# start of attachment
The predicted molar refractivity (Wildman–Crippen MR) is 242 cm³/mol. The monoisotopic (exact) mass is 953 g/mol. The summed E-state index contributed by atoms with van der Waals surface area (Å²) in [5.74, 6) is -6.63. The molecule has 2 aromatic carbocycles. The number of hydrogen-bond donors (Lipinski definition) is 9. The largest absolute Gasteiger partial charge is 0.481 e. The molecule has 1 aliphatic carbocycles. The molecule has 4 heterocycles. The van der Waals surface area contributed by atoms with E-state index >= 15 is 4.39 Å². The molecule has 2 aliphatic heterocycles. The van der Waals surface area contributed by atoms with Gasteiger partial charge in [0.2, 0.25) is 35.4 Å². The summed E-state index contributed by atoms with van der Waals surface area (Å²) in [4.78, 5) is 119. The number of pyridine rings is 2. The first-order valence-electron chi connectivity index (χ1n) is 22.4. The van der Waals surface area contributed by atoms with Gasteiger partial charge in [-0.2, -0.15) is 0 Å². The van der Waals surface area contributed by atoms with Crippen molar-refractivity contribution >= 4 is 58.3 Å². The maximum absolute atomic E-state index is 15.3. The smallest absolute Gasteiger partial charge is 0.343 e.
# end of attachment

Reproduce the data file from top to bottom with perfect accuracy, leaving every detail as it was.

The predicted molar refractivity (Wildman–Crippen MR) is 242 cm³/mol. The monoisotopic (exact) mass is 953 g/mol. The summed E-state index contributed by atoms with van der Waals surface area (Å²) in [5.74, 6) is -6.63. The molecule has 2 aromatic carbocycles. The number of hydrogen-bond donors (Lipinski definition) is 9. The largest absolute Gasteiger partial charge is 0.481 e. The molecule has 1 aliphatic carbocycles. The molecule has 4 heterocycles. The van der Waals surface area contributed by atoms with E-state index >= 15 is 4.39 Å². The molecule has 2 aliphatic heterocycles. The van der Waals surface area contributed by atoms with Gasteiger partial charge in [0.2, 0.25) is 35.4 Å². The summed E-state index contributed by atoms with van der Waals surface area (Å²) in [4.78, 5) is 119. The number of pyridine rings is 2. The first-order valence-electron chi connectivity index (χ1n) is 22.4. The van der Waals surface area contributed by atoms with Gasteiger partial charge in [-0.2, -0.15) is 0 Å². The van der Waals surface area contributed by atoms with Crippen molar-refractivity contribution >= 4 is 58.3 Å². The maximum absolute atomic E-state index is 15.3. The smallest absolute Gasteiger partial charge is 0.343 e.